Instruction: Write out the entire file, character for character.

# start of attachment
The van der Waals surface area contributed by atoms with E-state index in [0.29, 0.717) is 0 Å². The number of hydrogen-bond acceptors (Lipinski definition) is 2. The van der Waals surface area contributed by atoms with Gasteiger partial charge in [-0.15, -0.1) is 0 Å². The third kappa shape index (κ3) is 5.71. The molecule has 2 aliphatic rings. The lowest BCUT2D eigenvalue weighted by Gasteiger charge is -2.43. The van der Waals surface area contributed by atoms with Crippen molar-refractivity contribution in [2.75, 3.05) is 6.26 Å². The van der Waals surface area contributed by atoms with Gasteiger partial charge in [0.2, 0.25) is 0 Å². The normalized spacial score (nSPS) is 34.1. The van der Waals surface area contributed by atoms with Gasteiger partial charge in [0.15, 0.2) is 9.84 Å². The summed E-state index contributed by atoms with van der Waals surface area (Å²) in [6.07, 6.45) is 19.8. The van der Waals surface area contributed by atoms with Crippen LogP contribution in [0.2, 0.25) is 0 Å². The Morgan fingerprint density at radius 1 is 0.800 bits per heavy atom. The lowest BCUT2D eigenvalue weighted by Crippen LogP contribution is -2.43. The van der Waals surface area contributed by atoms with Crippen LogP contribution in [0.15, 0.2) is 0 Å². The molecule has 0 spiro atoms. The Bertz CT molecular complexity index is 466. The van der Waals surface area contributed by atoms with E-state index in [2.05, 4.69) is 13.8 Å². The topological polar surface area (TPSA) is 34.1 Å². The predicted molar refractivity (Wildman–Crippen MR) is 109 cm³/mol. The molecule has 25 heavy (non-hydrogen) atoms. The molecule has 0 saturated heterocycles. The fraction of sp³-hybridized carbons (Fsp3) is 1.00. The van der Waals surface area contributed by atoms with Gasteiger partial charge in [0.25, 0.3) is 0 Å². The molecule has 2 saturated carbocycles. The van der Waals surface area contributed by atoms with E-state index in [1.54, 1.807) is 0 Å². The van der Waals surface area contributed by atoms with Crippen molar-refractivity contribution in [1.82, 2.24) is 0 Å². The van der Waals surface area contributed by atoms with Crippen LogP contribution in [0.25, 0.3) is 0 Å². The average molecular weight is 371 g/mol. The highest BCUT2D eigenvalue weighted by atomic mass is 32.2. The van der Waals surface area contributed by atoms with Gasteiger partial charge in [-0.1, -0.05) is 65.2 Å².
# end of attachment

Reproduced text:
The van der Waals surface area contributed by atoms with E-state index in [0.29, 0.717) is 0 Å². The number of hydrogen-bond acceptors (Lipinski definition) is 2. The van der Waals surface area contributed by atoms with Gasteiger partial charge in [-0.15, -0.1) is 0 Å². The third kappa shape index (κ3) is 5.71. The molecule has 2 aliphatic rings. The lowest BCUT2D eigenvalue weighted by Gasteiger charge is -2.43. The van der Waals surface area contributed by atoms with Crippen molar-refractivity contribution in [2.75, 3.05) is 6.26 Å². The van der Waals surface area contributed by atoms with Gasteiger partial charge in [0.2, 0.25) is 0 Å². The normalized spacial score (nSPS) is 34.1. The van der Waals surface area contributed by atoms with Gasteiger partial charge in [0.15, 0.2) is 9.84 Å². The summed E-state index contributed by atoms with van der Waals surface area (Å²) in [6.07, 6.45) is 19.8. The van der Waals surface area contributed by atoms with Crippen LogP contribution in [0.2, 0.25) is 0 Å². The Morgan fingerprint density at radius 1 is 0.800 bits per heavy atom. The lowest BCUT2D eigenvalue weighted by Crippen LogP contribution is -2.43. The van der Waals surface area contributed by atoms with Crippen LogP contribution in [0.15, 0.2) is 0 Å². The molecule has 0 spiro atoms. The Bertz CT molecular complexity index is 466. The van der Waals surface area contributed by atoms with E-state index in [2.05, 4.69) is 13.8 Å². The topological polar surface area (TPSA) is 34.1 Å². The predicted molar refractivity (Wildman–Crippen MR) is 109 cm³/mol. The molecule has 25 heavy (non-hydrogen) atoms. The molecule has 0 saturated heterocycles. The fraction of sp³-hybridized carbons (Fsp3) is 1.00. The van der Waals surface area contributed by atoms with Gasteiger partial charge in [0.25, 0.3) is 0 Å². The molecule has 2 saturated carbocycles. The van der Waals surface area contributed by atoms with E-state index in [1.54, 1.807) is 0 Å². The van der Waals surface area contributed by atoms with Crippen molar-refractivity contribution in [1.82, 2.24) is 0 Å². The van der Waals surface area contributed by atoms with Crippen LogP contribution in [0.25, 0.3) is 0 Å². The average molecular weight is 371 g/mol. The highest BCUT2D eigenvalue weighted by atomic mass is 32.2. The van der Waals surface area contributed by atoms with Gasteiger partial charge in [-0.1, -0.05) is 65.2 Å².